Traditionally, big men are usually responsible for scoring in the paint, grabbing rebounds, and protecting the rim. In today’s NBA, if you have a big that cannot pass the ball, make shots from outside, and create plays to some extent, that big is at risk to lose his place on the team to another player who can do these things. In the NBA, we see big men such as Blake Griffin and Brook Lopez changing their games to fit in today’s play style.
Big men like Roy Hibbert and Andrew Bynum could not adjust to keep up with the game, which was a contributing factor that led to their retirement. Don’t get us wrong, we know that guards that cannot shoot the ball are also finding it hard to compete and are also being forced into retirement.
The NBA is turning into a dunk or three league for the most part, and guards that do not have a good stroke from the outside are at risk of losing their roster spots.
What is the Average Retirement Age for NBA Players?
For the most part, a player’s position often determines what parts of their body are affected by the NBA’s intense play. The average NBA player retires due to not being able to compete at a high, efficient level anymore and if this is mainly due in part to their bodies’ condition.
For this section today on the average retirement age for NBA players, we will separate the players by position. We will look at the average retirement age for power forwards and centers, and we will also look at the average retirement age for guards and wings.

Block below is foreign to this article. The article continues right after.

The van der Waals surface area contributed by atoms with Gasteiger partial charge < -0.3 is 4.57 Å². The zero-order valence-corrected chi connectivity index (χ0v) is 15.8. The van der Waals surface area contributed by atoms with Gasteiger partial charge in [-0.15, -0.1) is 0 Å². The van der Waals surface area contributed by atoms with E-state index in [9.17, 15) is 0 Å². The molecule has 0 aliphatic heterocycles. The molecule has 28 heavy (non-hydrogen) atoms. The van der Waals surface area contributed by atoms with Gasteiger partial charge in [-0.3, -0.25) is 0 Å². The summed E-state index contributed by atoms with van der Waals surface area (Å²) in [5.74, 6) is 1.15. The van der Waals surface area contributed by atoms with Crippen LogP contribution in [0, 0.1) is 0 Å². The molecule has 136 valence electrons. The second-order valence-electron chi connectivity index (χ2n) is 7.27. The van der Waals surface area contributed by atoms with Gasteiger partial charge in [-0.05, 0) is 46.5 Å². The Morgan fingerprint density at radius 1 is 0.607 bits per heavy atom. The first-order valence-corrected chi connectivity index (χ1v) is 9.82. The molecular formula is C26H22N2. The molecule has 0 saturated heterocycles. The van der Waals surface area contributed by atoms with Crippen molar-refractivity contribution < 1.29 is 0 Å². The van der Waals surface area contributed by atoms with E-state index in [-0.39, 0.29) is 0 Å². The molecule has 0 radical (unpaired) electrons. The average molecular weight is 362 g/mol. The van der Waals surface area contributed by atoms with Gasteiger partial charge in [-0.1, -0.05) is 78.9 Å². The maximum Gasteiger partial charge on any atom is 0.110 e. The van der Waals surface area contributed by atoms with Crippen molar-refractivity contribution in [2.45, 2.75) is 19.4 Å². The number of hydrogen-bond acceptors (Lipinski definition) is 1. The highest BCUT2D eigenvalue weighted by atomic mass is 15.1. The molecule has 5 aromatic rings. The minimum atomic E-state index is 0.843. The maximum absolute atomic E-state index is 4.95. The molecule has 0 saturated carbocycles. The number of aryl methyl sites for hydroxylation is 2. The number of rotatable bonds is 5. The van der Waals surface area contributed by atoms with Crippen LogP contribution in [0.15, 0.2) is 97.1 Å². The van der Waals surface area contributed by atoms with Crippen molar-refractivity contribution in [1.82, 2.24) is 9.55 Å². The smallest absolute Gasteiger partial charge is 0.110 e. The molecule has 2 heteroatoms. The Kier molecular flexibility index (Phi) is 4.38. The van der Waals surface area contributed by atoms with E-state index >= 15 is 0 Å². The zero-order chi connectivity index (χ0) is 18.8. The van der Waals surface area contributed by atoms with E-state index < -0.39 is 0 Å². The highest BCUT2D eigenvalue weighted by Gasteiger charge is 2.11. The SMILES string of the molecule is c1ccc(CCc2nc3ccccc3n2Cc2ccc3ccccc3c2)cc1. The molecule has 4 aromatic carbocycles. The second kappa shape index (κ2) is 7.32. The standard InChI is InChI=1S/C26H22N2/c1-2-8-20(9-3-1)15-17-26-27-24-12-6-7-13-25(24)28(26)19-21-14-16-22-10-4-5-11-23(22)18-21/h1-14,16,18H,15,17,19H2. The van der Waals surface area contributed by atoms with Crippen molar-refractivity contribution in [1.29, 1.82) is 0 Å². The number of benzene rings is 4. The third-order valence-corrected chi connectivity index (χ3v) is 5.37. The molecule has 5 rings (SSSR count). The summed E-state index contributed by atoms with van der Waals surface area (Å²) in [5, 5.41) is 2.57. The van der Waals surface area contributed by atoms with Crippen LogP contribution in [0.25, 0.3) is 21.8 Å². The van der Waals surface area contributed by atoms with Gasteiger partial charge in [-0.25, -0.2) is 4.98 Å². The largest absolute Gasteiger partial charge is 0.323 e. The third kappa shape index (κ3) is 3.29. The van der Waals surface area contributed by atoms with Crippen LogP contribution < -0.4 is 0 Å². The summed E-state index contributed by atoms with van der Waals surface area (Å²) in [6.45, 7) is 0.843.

The average NBA guard normally retires in their mid-thirties. Guards are often able to play longer because they either adapt to the game’s changes quicker than bigs or their bodies hold up longer.
Some extremely physical guards find it harder to maintain their bodies because of the wear and tear they go through on a nightly basis. These guards may be forced to retire because of injuries earlier than the average guard.
Centers and Forwards
In general, centers and forwards normally retire in their early thirties. The really great ones outside of the average will have longer careers because their skill sets allow them to compete even when they get older.
The average power forward or center will go through a lot of banging in the paint on a nightly basis, so the mileage on their bodies will seem a lot higher than their ages. Bigs are often plagued by leg or back injuries as they approach the tail end of their careers, and these injuries often force them into retirement.
Do NBA Players Get Paid After Retirement?
Yes, most NBA players get paid a substantial amount after they retire. Let’s look at some of the sources of income that players can look forward to after life as an NBA player.
Many NBA players are smart enough to invest some of their NBA earnings into businesses that generate profits for them even after they are finished with basketball. There are multiple players that own various businesses that bring in money for them.
After a player retires, these businesses become revenue streams to bolster their after basketball income if they have profitable businesses. Some notable players with companies that they can profit from outside of the NBA are Kevin Durant and LeBron James.
Kevin Durant has Thirty-Five Ventures, and Lebron James has SpringHill Entertainment and others. A few notable former NBA players with businesses include Tim Duncan and Michael Jordan. Michael Jordan is the owner of the Charlotte Hornets, and Duncan owns the BlackJack Speed Shop.